Since so many businesses still rely on software that itself rely on Windows XP, they're doing great work.
Supose a big business relies on X, and X only works in XP. That business is stuck with XP, specially if they software vendor for X is unwilling to upgrade, or the cost it too high, etc.

It's true, shame on them for using X in the first place, but since ReactOS aims to be binary-compatible with XP, it's a good alternative in future, since I'm sure it'll have a better ecosystem for a more "gradual" migration from Windows to another real OS.

Also, wine use to lag about 4 or 5 versions of DirectX behind. Now they're almost catching up. You need to start with an older target and then catch up if you want a binary-compatible replacement for windows.

Re:Windows 98, finally! (0)

Anonymous Coward | more than 2 years ago | (#38970187)

WinXP works fine for the few Win-specific apps I still use. I look forward to the day when ReactOS is functional enough to use them, so I no longer have to concern myself with "being allowed" to use my Windows install disc on some old hardware/virtual install. Also,a lot of the work ReactOS does, goes into Wine.
    Economically, when ReactOS becomes fully usable, it'll probably cause Microsoft to lower the price of their latest release, in order to entice people to upgrade to MS's DRM-encumbered, industry-surveilled, backwards-incompatable OS.
    You'd like a better price on that, wouldn't you?

Re:Windows 98, finally! (1)

Tim4444 (1122173) | more than 2 years ago | (#38967823)

Didn't you read the headline? "improved networking stack" -- That was XP!

At least the project is in the spirit of things: http://www.reactos.org/about.html [reactos.org]

ReactOS (0)

Anonymous Coward | more than 2 years ago | (#38967303)

I remember testing this out a few years ago, hopefully it's more stable than previously as well.. looking forward to trying it when I get home.

Re:ReactOS (1)

Truekaiser (724672) | more than 2 years ago | (#38967987)

it's still the same mess of code with a fraction of the hardware support that linux or even bsd has.

Re:ReactOS (0)

Anonymous Coward | more than 2 years ago | (#38968185)

Given that one of its pluses is that it explicitly supports Windows device drivers, isn't it likely to end up with rather better hardware support?

Re:ReactOS (0)

Anonymous Coward | more than 2 years ago | (#38968835)

Given that one of its pluses is that it explicitly supports Windows device drivers, isn't it likely to end up with rather better hardware support?

Nah, it's been my experience that Linux has far better overall hardware support than Windows. It's only with the newest hardware that it has trouble.
  It's frequently the difference between an in-mainline, actively maintained driver shipped with the Linux kernel, and an old, unmaintained binary blob from five years ago that you have to download from an unreliable FTP server in Singapore, and which randomly locks up the hardware and/or the computer it's attached to.

Re:ReactOS (1)

windcask (1795642) | more than 2 years ago | (#38969383)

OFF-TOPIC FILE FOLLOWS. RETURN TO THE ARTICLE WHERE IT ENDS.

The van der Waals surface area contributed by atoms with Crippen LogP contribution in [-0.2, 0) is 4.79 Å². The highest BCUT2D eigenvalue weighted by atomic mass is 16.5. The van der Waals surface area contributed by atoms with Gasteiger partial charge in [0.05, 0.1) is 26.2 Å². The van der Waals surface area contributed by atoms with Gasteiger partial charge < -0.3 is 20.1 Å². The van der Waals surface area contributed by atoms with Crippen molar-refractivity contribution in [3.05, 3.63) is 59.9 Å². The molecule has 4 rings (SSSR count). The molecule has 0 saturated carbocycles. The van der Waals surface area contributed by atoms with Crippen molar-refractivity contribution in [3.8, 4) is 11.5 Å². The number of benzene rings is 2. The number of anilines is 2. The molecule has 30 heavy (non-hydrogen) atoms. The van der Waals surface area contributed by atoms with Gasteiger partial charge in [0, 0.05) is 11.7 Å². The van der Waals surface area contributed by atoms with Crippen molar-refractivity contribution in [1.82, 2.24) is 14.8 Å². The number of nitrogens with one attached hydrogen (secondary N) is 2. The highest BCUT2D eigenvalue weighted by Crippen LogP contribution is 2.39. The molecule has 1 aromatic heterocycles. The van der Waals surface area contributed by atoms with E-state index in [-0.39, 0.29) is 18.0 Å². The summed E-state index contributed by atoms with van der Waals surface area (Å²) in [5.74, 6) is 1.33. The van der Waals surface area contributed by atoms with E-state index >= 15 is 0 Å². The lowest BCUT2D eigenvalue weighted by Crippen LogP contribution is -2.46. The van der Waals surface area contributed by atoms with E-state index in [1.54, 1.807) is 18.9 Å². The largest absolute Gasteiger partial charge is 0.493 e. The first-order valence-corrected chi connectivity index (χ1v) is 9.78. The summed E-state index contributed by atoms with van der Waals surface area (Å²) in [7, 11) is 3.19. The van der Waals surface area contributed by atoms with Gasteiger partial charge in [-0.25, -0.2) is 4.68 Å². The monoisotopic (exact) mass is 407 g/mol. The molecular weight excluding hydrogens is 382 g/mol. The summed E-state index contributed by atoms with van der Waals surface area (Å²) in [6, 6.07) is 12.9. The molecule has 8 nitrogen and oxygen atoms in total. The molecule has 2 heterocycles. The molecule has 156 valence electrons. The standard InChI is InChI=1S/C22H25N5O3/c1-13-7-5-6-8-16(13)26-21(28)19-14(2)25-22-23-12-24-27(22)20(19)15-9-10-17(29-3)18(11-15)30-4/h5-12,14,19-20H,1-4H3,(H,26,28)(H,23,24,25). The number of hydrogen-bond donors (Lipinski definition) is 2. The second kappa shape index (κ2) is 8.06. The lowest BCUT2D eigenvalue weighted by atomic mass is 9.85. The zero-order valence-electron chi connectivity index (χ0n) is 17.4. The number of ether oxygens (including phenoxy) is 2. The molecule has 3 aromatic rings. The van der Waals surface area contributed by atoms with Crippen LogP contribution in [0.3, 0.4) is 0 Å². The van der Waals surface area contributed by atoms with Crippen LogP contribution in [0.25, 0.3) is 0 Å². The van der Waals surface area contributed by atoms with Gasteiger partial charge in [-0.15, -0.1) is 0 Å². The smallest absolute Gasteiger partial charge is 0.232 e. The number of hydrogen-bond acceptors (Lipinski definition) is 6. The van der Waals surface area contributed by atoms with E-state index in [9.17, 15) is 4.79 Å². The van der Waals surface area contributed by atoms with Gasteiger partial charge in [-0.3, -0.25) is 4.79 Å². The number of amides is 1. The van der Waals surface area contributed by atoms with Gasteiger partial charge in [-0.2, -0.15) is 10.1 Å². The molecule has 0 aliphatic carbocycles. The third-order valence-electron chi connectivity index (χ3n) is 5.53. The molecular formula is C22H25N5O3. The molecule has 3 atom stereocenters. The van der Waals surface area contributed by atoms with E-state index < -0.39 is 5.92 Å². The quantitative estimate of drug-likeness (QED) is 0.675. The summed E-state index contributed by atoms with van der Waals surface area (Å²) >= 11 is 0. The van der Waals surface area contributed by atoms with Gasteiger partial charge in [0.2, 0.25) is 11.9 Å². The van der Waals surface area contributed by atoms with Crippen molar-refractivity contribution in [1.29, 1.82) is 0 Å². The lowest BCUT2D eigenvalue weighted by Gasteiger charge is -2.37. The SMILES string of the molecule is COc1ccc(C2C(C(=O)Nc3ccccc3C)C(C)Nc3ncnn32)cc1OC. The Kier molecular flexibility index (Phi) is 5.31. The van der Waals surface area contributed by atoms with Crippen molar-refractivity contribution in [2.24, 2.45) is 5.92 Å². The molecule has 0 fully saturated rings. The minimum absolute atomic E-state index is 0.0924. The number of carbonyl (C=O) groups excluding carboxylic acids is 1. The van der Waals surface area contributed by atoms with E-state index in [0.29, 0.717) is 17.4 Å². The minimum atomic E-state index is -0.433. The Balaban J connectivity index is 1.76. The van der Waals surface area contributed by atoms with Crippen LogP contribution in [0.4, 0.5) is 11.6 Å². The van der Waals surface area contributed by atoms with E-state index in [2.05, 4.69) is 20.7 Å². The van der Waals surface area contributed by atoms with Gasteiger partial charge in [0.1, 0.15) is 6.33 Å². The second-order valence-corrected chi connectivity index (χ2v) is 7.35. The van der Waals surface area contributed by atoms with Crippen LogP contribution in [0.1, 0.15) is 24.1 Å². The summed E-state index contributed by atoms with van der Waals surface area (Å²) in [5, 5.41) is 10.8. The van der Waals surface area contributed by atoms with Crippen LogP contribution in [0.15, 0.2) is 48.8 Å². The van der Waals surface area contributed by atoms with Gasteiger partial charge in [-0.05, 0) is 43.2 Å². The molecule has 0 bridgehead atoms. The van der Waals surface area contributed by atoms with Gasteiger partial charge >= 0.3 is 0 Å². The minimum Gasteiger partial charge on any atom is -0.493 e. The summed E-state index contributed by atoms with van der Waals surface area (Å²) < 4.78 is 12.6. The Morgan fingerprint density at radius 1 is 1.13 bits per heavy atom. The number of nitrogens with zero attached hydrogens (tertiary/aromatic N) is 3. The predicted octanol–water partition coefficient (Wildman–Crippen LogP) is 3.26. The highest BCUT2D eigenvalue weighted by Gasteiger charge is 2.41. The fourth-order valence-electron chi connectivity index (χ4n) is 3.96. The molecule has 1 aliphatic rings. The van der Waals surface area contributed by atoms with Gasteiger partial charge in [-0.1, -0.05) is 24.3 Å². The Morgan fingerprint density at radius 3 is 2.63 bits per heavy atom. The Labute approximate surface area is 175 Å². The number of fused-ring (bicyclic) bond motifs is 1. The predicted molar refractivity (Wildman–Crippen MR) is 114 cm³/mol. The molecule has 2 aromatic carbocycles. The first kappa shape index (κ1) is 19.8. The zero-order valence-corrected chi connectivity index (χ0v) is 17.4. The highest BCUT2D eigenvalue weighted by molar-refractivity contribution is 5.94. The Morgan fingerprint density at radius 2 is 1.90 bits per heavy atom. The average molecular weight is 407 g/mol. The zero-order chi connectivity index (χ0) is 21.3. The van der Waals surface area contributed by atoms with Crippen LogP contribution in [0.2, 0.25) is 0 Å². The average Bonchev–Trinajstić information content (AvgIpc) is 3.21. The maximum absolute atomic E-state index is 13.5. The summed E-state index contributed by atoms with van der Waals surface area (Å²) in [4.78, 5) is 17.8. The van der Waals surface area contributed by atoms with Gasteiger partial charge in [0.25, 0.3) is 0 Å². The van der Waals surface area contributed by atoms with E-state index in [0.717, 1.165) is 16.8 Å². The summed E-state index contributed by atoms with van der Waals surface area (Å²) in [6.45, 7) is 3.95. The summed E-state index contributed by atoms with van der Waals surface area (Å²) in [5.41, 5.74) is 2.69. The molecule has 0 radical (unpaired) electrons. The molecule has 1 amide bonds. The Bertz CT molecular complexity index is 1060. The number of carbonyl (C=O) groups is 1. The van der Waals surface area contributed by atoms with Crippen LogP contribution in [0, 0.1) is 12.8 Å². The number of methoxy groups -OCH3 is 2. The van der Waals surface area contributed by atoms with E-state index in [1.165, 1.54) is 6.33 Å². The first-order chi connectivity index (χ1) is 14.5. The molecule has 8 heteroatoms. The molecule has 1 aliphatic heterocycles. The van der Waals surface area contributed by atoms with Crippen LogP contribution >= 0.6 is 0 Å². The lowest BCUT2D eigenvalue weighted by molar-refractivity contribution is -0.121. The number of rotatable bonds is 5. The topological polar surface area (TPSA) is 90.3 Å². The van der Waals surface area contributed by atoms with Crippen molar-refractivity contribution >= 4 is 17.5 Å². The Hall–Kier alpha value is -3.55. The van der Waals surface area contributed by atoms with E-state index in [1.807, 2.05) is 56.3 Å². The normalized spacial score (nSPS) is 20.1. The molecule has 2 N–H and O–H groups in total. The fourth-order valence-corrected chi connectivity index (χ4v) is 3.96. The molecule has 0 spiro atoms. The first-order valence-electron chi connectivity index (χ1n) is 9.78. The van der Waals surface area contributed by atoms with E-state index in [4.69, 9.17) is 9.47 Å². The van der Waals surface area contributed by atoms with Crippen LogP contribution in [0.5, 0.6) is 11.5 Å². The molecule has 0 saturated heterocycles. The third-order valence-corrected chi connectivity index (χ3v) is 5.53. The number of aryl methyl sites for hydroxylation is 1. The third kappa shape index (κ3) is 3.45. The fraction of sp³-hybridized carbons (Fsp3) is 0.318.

Nah, it's been my experience that Linux has far better overall hardware support than Windows....

  It's frequently the difference between an in-mainline, actively maintained driver shipped with the Linux kernel, and an old, unmaintained binary blob from five years ago that you have to download from an unreliable FTP server in Singapore, and which randomly locks up the hardware and/or the computer it's attached to.

Usually "better" denotes quality.

Re:ReactOS (0)

Anonymous Coward | more than 2 years ago | (#38969555)

Nah, it's been my experience that Linux has far better overall hardware support than Windows....

  It's frequently the difference between an in-mainline, actively maintained driver shipped with the Linux kernel, and an old, unmaintained binary blob from five years ago that you have to download from an unreliable FTP server in Singapore, and which randomly locks up the hardware and/or the computer it's attached to.

Usually "better" denotes quality.

So when the old, buggy Windows driver "randomly locks up the hardware and/or the computer," it's not an indicator of poor quality on your planet? What color is the sky there? Is it orange? I bet that's cool.

Time to switch operating systems (5, Funny)

Anonymous Coward | more than 2 years ago | (#38967307)

At this point I think it's time for me to upgrade from FreeDOS to ReactOS.

Re:Time to switch operating systems (0)

protohacker (1208806) | more than 2 years ago | (#38967347)

Why would you use FreeDOS over any flavor of Linux?

in the words of foghorn leghorn (3, Funny)

Anonymous Coward | more than 2 years ago | (#38967385)

it's a joke, son

Re:in the words of foghorn leghorn (0)

Anonymous Coward | more than 2 years ago | (#38969203)

i'm not your son, pops

Re:Time to switch operating systems (0)

Anonymous Coward | more than 2 years ago | (#38967399)

Cuuuz It's NOT Linux? :D

Re:Time to switch operating systems (1)

tepples (727027) | more than 2 years ago | (#38967453)

I guess one might use FreeDOS to run classic games and other legacy applications designed for MS-DOS in a virtual machine. Is DOSEMU (paravirtualized DOS for Linux) still maintained?

Re:Time to switch operating systems (0)

Anonymous Coward | more than 2 years ago | (#38967547)

For that I would recommend DOSBox [dosbox.com], which is specifically optimized for running classic MS-DOS games.

Re:Time to switch operating systems (2)

sg_oneill (159032) | more than 2 years ago | (#38967593)